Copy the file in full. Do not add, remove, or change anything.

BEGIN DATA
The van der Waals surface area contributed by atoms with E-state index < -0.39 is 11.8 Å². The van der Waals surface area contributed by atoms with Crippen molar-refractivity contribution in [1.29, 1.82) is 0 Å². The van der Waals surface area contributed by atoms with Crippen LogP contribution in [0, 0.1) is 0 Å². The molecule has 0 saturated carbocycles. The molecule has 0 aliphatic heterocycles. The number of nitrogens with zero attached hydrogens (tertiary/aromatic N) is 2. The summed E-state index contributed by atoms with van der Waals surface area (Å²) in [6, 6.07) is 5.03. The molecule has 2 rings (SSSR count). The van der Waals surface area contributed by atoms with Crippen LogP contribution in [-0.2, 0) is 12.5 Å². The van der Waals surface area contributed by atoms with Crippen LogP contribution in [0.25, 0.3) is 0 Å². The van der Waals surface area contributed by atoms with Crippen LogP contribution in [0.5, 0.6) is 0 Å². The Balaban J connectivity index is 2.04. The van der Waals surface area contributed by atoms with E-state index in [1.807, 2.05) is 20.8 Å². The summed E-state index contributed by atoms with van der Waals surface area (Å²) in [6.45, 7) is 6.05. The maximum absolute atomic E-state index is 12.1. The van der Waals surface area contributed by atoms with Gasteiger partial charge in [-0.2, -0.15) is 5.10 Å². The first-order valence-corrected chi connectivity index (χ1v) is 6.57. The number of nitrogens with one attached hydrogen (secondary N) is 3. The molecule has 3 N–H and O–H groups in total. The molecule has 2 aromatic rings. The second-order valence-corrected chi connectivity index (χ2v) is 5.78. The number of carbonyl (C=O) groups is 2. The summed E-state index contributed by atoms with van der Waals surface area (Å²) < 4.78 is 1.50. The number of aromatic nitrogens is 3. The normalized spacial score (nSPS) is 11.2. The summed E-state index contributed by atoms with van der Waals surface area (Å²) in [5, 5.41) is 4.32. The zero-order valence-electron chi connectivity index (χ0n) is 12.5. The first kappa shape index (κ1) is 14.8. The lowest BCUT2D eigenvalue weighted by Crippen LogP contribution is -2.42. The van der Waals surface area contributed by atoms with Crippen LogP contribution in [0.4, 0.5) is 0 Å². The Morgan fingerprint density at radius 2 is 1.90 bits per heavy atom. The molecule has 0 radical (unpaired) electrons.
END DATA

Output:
The van der Waals surface area contributed by atoms with E-state index < -0.39 is 11.8 Å². The van der Waals surface area contributed by atoms with Crippen molar-refractivity contribution in [1.29, 1.82) is 0 Å². The van der Waals surface area contributed by atoms with Crippen LogP contribution in [0, 0.1) is 0 Å². The molecule has 0 saturated carbocycles. The molecule has 0 aliphatic heterocycles. The number of nitrogens with zero attached hydrogens (tertiary/aromatic N) is 2. The summed E-state index contributed by atoms with van der Waals surface area (Å²) in [6, 6.07) is 5.03. The molecule has 2 rings (SSSR count). The van der Waals surface area contributed by atoms with Crippen LogP contribution in [-0.2, 0) is 12.5 Å². The van der Waals surface area contributed by atoms with Crippen LogP contribution in [0.25, 0.3) is 0 Å². The van der Waals surface area contributed by atoms with Crippen LogP contribution in [0.5, 0.6) is 0 Å². The Balaban J connectivity index is 2.04. The van der Waals surface area contributed by atoms with E-state index in [1.807, 2.05) is 20.8 Å². The summed E-state index contributed by atoms with van der Waals surface area (Å²) in [6.45, 7) is 6.05. The maximum absolute atomic E-state index is 12.1. The van der Waals surface area contributed by atoms with Gasteiger partial charge in [-0.2, -0.15) is 5.10 Å². The first-order valence-corrected chi connectivity index (χ1v) is 6.57. The number of nitrogens with one attached hydrogen (secondary N) is 3. The molecule has 3 N–H and O–H groups in total. The molecule has 2 aromatic rings. The second-order valence-corrected chi connectivity index (χ2v) is 5.78. The number of carbonyl (C=O) groups is 2. The summed E-state index contributed by atoms with van der Waals surface area (Å²) < 4.78 is 1.50. The number of aromatic nitrogens is 3. The normalized spacial score (nSPS) is 11.2. The summed E-state index contributed by atoms with van der Waals surface area (Å²) in [5, 5.41) is 4.32. The zero-order valence-electron chi connectivity index (χ0n) is 12.5. The first kappa shape index (κ1) is 14.8. The lowest BCUT2D eigenvalue weighted by Crippen LogP contribution is -2.42. The van der Waals surface area contributed by atoms with Crippen LogP contribution in [0.4, 0.5) is 0 Å². The Morgan fingerprint density at radius 2 is 1.90 bits per heavy atom. The molecule has 0 radical (unpaired) electrons.